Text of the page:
Employee conduct on social media has been the subject of both news stories and litigation across Canada. No company wants its reputation to be negatively impacted by a tweet or photo posted by an employee that goes viral. In order to outline the parameters of what is expected of employees, an effective social media policy needs to be integrated into a company’s existing policies regarding protection of privacy and confidential information, workplace safety, conduct in the workplace, and discipline. The policy should be reviewed by new and existing employees and training should be provided to ensure that everyone understands what is expected. Given the ever-evolving nature of social media, it is also important for employers to periodically review and update the policy as needed.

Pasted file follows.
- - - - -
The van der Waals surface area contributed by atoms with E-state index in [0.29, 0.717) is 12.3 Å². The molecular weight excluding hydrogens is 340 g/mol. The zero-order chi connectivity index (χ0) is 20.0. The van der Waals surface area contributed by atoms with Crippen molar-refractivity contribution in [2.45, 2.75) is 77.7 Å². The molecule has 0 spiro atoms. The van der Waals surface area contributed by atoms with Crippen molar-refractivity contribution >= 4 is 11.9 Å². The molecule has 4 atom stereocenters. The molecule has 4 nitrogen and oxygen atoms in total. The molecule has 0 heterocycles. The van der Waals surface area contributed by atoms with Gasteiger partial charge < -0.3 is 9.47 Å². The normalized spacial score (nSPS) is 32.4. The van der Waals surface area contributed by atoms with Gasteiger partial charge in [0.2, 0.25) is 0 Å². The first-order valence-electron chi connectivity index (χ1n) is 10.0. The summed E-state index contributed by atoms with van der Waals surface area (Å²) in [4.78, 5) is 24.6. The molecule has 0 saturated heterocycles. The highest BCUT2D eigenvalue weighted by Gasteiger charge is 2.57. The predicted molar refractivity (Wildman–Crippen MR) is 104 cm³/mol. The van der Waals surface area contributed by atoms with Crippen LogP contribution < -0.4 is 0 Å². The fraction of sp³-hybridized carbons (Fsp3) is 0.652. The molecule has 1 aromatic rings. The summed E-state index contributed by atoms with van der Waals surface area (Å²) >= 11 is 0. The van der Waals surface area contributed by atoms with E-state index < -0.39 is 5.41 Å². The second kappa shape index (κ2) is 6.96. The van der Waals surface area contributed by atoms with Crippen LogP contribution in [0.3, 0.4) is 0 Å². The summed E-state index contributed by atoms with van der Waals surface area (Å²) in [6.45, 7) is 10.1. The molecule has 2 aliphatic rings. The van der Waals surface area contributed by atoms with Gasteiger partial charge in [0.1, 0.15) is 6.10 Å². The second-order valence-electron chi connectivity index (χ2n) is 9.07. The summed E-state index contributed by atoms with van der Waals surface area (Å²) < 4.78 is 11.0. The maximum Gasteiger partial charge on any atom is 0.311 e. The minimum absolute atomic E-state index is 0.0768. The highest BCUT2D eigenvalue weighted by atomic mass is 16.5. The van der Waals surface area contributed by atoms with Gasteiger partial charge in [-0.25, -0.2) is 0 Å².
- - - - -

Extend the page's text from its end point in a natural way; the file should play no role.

With a policy in place, enforcement becomes the next issue. What is an employer to do once it becomes aware that its employee has breached its social media policy? The potential discipline for the employee will depend on the nature of the employee’s conduct. At the same time, if the employer has a clear, written social media policy that has been violated by the employee, dismissal may be justified:


  • Damage to the company; including, reputational damage;
  • Damage to the operation of the workplace;
  • The frequency, timing and duration of inappropriate posts;
  • Response of the employee; e.g. uncooperativeness or defiance when confronted, or honesty and remorse;
  • Disclosure of confidential information; and
  • Whether previous warnings have been given.